An Arb for All Seasons

By Teresa Scalzo | Photographs by Tom Roster

The Arb is a perfect place to study, rest, or play any time of year.

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The Cowling Arboretum and McKnight Prairie are arguably third on the list of Carleton’s crowning glories—after our outstanding students and stellar faculty, of course.

Established in the 1920s by President Donald J. Cowling, biology professor Harvey Stork, and grounds superintendent D. Blake “Stewsie” Stewart, the Arb has grown to encompass roughly 800 acres of oak savanna, native prairie, and woods, which are home to numerous and sometimes rare species of birds, turtles, butterflies, and insects, along with other animals.

The Carleton and Northfield communities use the Arb for many types of recreation, including cross-country skiing, running, hiking, and fishing. But it is also an invaluable academic resource for Carleton and St. Olaf students, as well as students from Northfield-area schools.

Last year, we asked Northfield photographer Tom Roster to capture the beauty and diversity of the Arb over four seasons. Here are some of our favorite images from that assignment. Arb director Nancy Braker ’81 provided the captions.

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Cannon River
Biology professor Gary Wagenbach and some of his students have taken inventory of the mussels in the Cannon River and found some very unusual and rare species.

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Winter Scene
Winter brings a noticeable quiet to the Arboretum, experienced by those who ski and snowshoe there. While many native animals have migrated or gone undercover, signs of life are still evident. In the far reaches of the Arb, visitors may see the tracks of weasel, mouse, vole, deer, and turkey. Great horned owls and barred owls find shelter in the pine plantations, and bald eagles can be seen soaring over the Cannon River.

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Arb Burns
Management burns in the prairie and oak savanna are a common restoration technique. Student crews assist staff members with the burns, which take place in spring and fall. Fire is a natural occurrence on the prairie, reducing encroachment by trees and shrubs and rejuvenating the native vegetation. (Pictured: Amy Alstad ’09)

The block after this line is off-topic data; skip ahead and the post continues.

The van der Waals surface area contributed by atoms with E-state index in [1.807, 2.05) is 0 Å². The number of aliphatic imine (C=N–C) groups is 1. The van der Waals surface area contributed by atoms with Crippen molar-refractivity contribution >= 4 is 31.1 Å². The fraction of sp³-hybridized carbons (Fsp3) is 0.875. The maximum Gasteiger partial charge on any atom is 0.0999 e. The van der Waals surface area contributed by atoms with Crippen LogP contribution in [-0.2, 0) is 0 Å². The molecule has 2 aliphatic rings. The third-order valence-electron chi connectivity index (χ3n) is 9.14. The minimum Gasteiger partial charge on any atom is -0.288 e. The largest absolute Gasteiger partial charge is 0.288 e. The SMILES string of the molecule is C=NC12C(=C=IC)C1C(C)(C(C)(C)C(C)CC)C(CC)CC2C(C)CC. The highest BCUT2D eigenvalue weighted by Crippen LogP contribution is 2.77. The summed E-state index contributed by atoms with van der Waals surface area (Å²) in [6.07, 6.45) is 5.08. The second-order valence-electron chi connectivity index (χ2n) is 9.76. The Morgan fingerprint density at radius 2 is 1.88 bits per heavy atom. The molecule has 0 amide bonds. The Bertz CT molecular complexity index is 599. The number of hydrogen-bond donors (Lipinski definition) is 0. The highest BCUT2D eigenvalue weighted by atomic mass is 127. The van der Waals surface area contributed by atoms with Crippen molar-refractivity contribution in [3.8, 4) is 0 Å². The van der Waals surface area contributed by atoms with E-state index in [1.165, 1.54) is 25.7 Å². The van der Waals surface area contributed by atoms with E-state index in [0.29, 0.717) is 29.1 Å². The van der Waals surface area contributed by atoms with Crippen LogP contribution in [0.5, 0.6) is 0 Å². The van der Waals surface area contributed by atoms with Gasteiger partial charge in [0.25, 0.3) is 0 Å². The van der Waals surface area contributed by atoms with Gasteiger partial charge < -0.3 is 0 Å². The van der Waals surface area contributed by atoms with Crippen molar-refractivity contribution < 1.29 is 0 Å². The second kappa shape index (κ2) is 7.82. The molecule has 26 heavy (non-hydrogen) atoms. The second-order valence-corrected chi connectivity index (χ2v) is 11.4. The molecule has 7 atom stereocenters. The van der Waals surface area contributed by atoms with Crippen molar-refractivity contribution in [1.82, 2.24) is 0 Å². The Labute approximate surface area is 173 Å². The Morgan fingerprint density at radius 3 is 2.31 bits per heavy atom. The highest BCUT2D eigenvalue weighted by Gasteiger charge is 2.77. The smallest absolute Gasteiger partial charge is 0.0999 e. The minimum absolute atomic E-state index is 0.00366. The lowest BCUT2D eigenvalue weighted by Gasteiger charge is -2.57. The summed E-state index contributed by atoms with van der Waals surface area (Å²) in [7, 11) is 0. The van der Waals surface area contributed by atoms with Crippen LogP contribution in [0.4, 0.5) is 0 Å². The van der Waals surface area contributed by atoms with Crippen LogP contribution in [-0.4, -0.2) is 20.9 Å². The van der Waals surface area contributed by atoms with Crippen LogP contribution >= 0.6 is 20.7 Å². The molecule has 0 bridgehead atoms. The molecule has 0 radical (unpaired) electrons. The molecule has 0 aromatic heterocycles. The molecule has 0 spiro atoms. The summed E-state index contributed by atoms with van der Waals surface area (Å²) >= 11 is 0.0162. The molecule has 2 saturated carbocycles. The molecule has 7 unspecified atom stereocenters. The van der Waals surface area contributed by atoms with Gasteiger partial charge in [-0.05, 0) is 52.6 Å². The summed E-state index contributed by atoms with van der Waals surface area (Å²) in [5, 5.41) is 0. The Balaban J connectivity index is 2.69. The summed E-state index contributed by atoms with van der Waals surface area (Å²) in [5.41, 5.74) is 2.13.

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Cottonwood in Lower Arb
As far as we know, this native forest in the floodplain along the Cannon River has never been disturbed. This tree might be 150 years old. Cottonwoods need bare soil to get established, so they are found along rivers where there is natural flooding to scour out other plants.

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Best Woods
Best Woods is the Arb’s highest-quality example of native forest, because previous owners of the land had a minimal impact. Carleton professors use this area extensively in their classes to compare natural forests with replanted forests, examining the composition and presence of both plants and animals. It’s also a lovely place  to enjoy the spring wildflowers.

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Iron bridge across the Cannon River
Built in 1909, the iron bridge is being replaced in the coming year. The new bridge will be slightly upstream from the existing one, which will remain in place for recreational use.

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Oak savanna restoration in the lower Arb
Oak savanna is an exceptionally rare plant community that was heavily affected by agricultural and other land development beginning when this area was settled in the mid-1800s. Carleton is restoring this rare ecosystem to provide habitat for the plants and animals that were found here before it was developed. Many plants and animals will find their way back; others will have to be reintroduced.

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White Wild Indigo
The pea-like white wild indigo, Baptisia alba, is one of the more striking plants in the prairie.  Flowering in midsummer, this plant originally was found in small numbers throughout much of eastern North America. It was used as a dye by early settlers, although the dye is inferior in quality to that produced by the Old World’s indigo plant.

Several butterflies feed on the wild indigo’s foliage. A small weevil, Apion rostrum, feeds on its seeds as an immature beetle and on its leaves as an adult. While we purposefully planted this beautiful flower in our restorations, the weevil has found its way to the Arb on its own.

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